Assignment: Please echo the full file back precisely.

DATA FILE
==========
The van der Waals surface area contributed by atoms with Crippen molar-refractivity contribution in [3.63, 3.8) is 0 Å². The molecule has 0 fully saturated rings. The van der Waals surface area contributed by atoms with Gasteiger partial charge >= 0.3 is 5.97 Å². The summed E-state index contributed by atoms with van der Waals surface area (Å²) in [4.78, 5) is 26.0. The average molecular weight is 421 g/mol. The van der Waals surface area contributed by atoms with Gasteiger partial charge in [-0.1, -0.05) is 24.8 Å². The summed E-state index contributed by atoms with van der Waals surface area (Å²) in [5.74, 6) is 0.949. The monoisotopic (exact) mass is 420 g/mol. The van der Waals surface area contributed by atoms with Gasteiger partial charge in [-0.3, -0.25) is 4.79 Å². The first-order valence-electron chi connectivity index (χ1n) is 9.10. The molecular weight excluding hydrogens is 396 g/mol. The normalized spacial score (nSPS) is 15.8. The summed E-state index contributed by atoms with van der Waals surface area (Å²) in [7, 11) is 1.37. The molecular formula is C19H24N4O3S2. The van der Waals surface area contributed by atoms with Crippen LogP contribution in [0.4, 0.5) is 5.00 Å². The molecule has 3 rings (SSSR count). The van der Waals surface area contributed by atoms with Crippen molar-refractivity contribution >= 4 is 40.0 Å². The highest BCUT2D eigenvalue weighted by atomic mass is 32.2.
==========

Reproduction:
The van der Waals surface area contributed by atoms with Crippen molar-refractivity contribution in [3.63, 3.8) is 0 Å². The molecule has 0 fully saturated rings. The van der Waals surface area contributed by atoms with Gasteiger partial charge >= 0.3 is 5.97 Å². The summed E-state index contributed by atoms with van der Waals surface area (Å²) in [4.78, 5) is 26.0. The average molecular weight is 421 g/mol. The van der Waals surface area contributed by atoms with Gasteiger partial charge in [-0.1, -0.05) is 24.8 Å². The summed E-state index contributed by atoms with van der Waals surface area (Å²) in [5.74, 6) is 0.949. The monoisotopic (exact) mass is 420 g/mol. The van der Waals surface area contributed by atoms with Gasteiger partial charge in [-0.3, -0.25) is 4.79 Å². The first-order valence-electron chi connectivity index (χ1n) is 9.10. The molecular weight excluding hydrogens is 396 g/mol. The normalized spacial score (nSPS) is 15.8. The summed E-state index contributed by atoms with van der Waals surface area (Å²) in [7, 11) is 1.37. The molecular formula is C19H24N4O3S2. The van der Waals surface area contributed by atoms with Crippen LogP contribution in [0.4, 0.5) is 5.00 Å². The molecule has 3 rings (SSSR count). The van der Waals surface area contributed by atoms with Crippen molar-refractivity contribution >= 4 is 40.0 Å². The highest BCUT2D eigenvalue weighted by atomic mass is 32.2.